Pops and Family Favorites
Pops concerts this year, with principal pops conductor Bob Bernhardt leading the orchestra, include a Prohibition-themed program, Holiday Pops, and music of John Williams, ABBA, and Elton John. Family concerts include a holiday Jingle Bells program, the beloved classic Peter and the Wolf, and a Young Person's Guide to the Orchestra-style 'Exploring the Orchestra' program.

For a complete schedule of the Louisville Orchestra's 2021-22 season, visit: https://louisvilleorchestra.org/

About the Louisville Orchestra
Established in 1937 through the combined efforts of Louisville mayor Charles Farnsley and conductor Robert Whitney, the Louisville Orchestra is a cornerstone of the Louisville arts community. With the launch of First Edition Recordings in 1947, it became the first American orchestra to own a recording label. Six years later it received a Rockefeller grant of $500,000 to commission, record, and premiere music by living composers, thereby earning a place on the international circuit. In 2001, the Louisville Orchestra received the Leonard Bernstein Award for Excellence in Educational Programming, presented annually to a North American orchestra. Continuing its commitment to new music, the Louisville Orchestra has earned 19 ASCAP awards for Adventurous Programming of Contemporary Music, and was also awarded large grants from the Aaron Copland Fund for Music and the National Endowment for the Arts, both for the purpose of producing, manufacturing and marketing its historic First Edition Recordings collections. Over the years, the orchestra has performed for prestigious events at the White House, Kennedy Center, Carnegie Hall, and on tour in Mexico City, and their last two albums for the Decca Gold label, All In (2017) and The Order of Nature (2019) - the latter launched with an appearance on The Tonight Show Starring Jimmy Fallon - both topped the Billboard Classical and Crossover charts. The feature-length, Gramophone Award-winning documentary Music Makes a City (2010) chronicles the Louisville Orchestra's founding years, and in spring 2018, Teddy Abrams and the orchestra were profiled on the popular television program CBS Sunday Morning.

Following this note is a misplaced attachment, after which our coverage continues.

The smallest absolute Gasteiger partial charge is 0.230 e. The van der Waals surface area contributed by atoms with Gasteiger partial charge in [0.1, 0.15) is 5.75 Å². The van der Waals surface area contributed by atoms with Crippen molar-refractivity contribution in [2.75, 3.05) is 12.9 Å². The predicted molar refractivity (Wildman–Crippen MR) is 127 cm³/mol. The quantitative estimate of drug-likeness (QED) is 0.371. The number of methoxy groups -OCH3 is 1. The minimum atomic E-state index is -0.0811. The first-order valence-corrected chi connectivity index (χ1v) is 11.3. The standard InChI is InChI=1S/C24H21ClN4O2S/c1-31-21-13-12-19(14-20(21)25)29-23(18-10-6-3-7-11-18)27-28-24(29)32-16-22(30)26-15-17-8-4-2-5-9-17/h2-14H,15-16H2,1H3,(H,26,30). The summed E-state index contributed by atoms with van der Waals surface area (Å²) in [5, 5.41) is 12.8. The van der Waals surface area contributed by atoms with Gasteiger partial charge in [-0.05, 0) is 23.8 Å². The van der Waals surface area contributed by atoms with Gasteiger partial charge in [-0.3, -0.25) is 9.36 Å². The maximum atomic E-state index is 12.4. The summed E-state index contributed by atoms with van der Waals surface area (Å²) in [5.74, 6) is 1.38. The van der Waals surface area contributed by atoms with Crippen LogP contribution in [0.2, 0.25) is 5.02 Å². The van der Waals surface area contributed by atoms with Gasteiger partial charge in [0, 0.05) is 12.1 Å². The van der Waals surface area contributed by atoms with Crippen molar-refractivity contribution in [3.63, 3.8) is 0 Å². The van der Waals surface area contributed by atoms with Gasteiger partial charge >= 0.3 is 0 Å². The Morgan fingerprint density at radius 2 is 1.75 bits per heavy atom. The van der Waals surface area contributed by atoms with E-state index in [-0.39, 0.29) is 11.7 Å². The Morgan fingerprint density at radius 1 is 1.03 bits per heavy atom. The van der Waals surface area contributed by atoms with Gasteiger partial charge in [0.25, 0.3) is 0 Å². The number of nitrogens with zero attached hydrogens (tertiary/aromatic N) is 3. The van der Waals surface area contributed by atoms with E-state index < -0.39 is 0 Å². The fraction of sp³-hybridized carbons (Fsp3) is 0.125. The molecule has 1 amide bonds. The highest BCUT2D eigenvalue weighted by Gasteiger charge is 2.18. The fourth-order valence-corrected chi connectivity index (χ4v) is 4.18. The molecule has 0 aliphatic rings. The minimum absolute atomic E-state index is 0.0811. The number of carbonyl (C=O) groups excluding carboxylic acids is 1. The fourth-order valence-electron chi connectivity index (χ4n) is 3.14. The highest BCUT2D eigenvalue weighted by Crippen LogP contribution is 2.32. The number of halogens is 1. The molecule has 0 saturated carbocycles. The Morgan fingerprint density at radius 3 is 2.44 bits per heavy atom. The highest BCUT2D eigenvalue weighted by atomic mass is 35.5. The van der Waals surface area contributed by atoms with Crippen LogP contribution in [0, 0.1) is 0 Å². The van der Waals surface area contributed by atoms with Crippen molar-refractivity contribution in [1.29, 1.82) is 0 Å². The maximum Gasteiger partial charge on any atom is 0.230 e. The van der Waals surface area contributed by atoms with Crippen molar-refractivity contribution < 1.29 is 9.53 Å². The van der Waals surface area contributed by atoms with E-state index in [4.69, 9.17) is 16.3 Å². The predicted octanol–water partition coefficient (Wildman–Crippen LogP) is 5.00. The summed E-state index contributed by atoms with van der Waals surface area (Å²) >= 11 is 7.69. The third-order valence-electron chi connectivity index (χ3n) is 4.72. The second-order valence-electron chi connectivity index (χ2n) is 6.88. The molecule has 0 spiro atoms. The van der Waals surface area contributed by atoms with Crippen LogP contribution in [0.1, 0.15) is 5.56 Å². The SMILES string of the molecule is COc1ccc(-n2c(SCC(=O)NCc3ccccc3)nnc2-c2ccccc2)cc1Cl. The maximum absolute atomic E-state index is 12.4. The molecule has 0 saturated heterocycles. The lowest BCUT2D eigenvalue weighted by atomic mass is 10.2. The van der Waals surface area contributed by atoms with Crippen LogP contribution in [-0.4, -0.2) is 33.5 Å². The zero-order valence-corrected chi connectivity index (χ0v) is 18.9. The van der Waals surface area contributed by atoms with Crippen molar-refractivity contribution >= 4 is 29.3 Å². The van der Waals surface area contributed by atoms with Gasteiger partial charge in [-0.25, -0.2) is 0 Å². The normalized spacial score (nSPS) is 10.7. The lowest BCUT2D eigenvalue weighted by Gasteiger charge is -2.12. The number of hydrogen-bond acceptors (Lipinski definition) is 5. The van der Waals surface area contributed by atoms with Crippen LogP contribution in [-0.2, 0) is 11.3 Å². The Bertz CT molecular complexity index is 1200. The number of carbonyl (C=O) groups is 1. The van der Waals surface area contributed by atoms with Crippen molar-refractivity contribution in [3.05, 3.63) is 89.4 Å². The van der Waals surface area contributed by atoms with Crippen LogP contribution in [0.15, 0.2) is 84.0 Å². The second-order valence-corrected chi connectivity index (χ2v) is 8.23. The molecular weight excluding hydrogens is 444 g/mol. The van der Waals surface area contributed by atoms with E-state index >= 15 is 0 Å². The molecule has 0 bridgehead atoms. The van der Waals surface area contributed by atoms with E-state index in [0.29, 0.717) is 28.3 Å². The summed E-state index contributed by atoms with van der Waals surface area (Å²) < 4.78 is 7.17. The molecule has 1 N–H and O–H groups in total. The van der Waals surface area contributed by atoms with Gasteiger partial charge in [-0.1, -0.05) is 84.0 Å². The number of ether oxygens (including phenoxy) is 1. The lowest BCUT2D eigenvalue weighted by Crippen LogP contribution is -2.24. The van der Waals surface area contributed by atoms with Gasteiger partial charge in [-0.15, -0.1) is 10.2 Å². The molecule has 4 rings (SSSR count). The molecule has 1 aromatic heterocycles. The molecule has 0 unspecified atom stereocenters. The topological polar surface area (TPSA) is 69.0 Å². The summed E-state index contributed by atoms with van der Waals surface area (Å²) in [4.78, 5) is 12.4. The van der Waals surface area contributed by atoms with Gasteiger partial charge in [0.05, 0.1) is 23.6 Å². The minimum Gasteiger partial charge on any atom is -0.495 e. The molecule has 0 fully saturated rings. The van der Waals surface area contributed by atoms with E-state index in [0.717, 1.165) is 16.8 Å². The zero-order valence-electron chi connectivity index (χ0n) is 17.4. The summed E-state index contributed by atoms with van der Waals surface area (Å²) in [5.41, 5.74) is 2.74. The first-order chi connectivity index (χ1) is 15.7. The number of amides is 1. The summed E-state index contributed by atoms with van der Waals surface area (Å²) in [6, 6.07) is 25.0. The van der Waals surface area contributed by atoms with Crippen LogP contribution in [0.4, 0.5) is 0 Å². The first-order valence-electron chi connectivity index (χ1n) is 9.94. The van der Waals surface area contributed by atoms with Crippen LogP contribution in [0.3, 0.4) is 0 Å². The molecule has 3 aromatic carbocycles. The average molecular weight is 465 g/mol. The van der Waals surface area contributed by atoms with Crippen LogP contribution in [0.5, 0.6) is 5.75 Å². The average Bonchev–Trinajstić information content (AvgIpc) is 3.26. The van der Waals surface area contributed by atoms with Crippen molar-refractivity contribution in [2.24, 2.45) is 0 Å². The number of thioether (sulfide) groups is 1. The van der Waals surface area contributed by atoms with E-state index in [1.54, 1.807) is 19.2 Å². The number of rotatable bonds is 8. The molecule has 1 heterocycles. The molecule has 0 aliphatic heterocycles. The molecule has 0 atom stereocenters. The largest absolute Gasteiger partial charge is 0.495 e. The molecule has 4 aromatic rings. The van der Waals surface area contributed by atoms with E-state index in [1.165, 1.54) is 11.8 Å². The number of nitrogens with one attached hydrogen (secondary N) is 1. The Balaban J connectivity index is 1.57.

High-resolution photos are available here.
www.louisvilleorchestra.org
www.facebook.com/pages/The-Louisville-Orchestra
twitter.com/louorch

Louisville Orchestra: 2021-22 Classics, Music Without Borders, and Coffee Series
Except where noted, all concerts take place at 8pm at the Kentucky Center for the Arts

Sep 24
Free Outdoor Season Kick-off Concert
Iroquois Amphitheater
Teddy Abrams, conductor
VALERIE COLEMAN: Fanfare For Uncommon Times
BERLIOZ: Roman Carnival Overture
TEDDY ABRAMS: Schubertiade (Gabriel Lefkowitz and Julia Noone, violin soloists)
DANIEL GILLIAM: A New River
COPLAND: Danzón Cubano
GINASTERA: Estancia
LALO: Cello Concerto in D minor, movement 3 (Ethan Murphy, cello soloist)
DETT: 'Juba' from In the Bottoms
TOCH: Circus Overture
BERNSTEIN: 'Mambo' from West Side Story
JOHN WILLIAMS: 'Main Title' from Star Wars

Oct 2
Classics Series
'A Concert for Unity'
Teddy Abrams, conductor
VALERIE COLEMAN: UMOJA, Anthem for Unity
Local guest artists: world premiere songs reflecting on the past year
Will Oldham: 'Thick Air' (Katie Peabody, vocals)
Peter Searcy: 'Tearing Apart'
Ben Sollee & Scott Smith: 'Hand on Me' (Scott Smith, vocals)
Jecorey Arthur: 'Mo(u)rning'
Carly Johnson: 'Simultaneous Combustion'
Tyler Taylor (text by Tytianna Wells: '…Do you wanna know?')